How do you become a writer?


Writers Corner

Rusty Strait | Senior Reporter

I came across a book in my vast library, written by a Santa Barbara Writers Group. Writers love to be discussed, so I’m sure they won’t mind me paraphrasing some of their work. The question was: “How does one go about becoming a writer? That is the eternal question. According to the author of the book? You might as well ask, how do you go about becoming a human being, whatever that is. What kind of writer do you want to be? Sci-fi writer, historical fiction writer, romance writer, or mystery writer, which is pretty much the same way you go about being a normal writer. We love to tell our stories. Writing is a lifetime love affair that never ends in divorce. You may separate from the art from time to time, but you always have that yen to get back in the mix.

Public libraries have been the incubators of newborn writers. Only at the library can a new writer feel at home. He or she will parse the shelves, the stacks of books on tables, and fiddle around until something catches their eye. They may glance through a book, skipping through the pages and catching a paragraph here and there. It is only when they find that one book that they really idolize that they may find it is the kind of manuscript their brain would like to concoct.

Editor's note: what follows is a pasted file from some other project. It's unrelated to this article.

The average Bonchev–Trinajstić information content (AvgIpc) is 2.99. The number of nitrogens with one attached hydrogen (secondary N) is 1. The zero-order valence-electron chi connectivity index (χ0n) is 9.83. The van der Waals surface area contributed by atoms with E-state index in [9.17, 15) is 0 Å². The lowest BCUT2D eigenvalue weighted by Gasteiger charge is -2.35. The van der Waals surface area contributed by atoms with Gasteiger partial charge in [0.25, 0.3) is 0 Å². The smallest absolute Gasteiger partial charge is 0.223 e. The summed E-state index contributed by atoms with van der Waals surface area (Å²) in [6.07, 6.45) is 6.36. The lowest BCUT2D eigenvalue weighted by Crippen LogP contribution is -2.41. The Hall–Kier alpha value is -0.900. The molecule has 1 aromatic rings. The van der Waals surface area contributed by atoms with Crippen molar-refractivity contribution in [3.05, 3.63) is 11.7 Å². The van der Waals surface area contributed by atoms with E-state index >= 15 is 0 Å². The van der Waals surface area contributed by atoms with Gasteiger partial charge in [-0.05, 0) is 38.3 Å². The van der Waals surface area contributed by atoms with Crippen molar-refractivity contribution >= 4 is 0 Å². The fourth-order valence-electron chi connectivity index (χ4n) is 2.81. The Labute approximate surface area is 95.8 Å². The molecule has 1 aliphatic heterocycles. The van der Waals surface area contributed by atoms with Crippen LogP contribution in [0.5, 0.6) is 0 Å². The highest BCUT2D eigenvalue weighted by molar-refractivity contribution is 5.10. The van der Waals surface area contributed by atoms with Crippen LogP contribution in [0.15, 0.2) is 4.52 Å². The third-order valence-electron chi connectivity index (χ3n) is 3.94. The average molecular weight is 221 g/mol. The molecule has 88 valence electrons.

You might be surprised at how many well-known writers I’ve run into at public libraries in New York and Los Angeles. No matter how well-received they are in the literary world, it is the library that has always been their native land. Go try it.

Now, I had a message from Janice in Beaumont. “I read your column every week, and the way you write sounds so easy, but when I go to my computer, I’m all thumbs. How do I get over that?” I don’t have a solid answer for that.

I know when I was in radio school in the Air Force, I learned typing. It was required. I fumbled around until I learned which fingers hit which keys for a word. We had a sentence that we kept repeating over and over to adjust to which fingers went where. “The little red fox outran the hounds to grandmother’s house.” That is something I still practice when my fingers get fidgety.

Rusty Strait

As I’ve said time and time again, anything really productive takes time, patience, and hard work. Learning to write is no exception. Just remember one thing: the more you read, the more ideas roam around in your head. Think of it as a brain Ouija board. You might just get the right message and be on your way. Good luck. Just sayin’.

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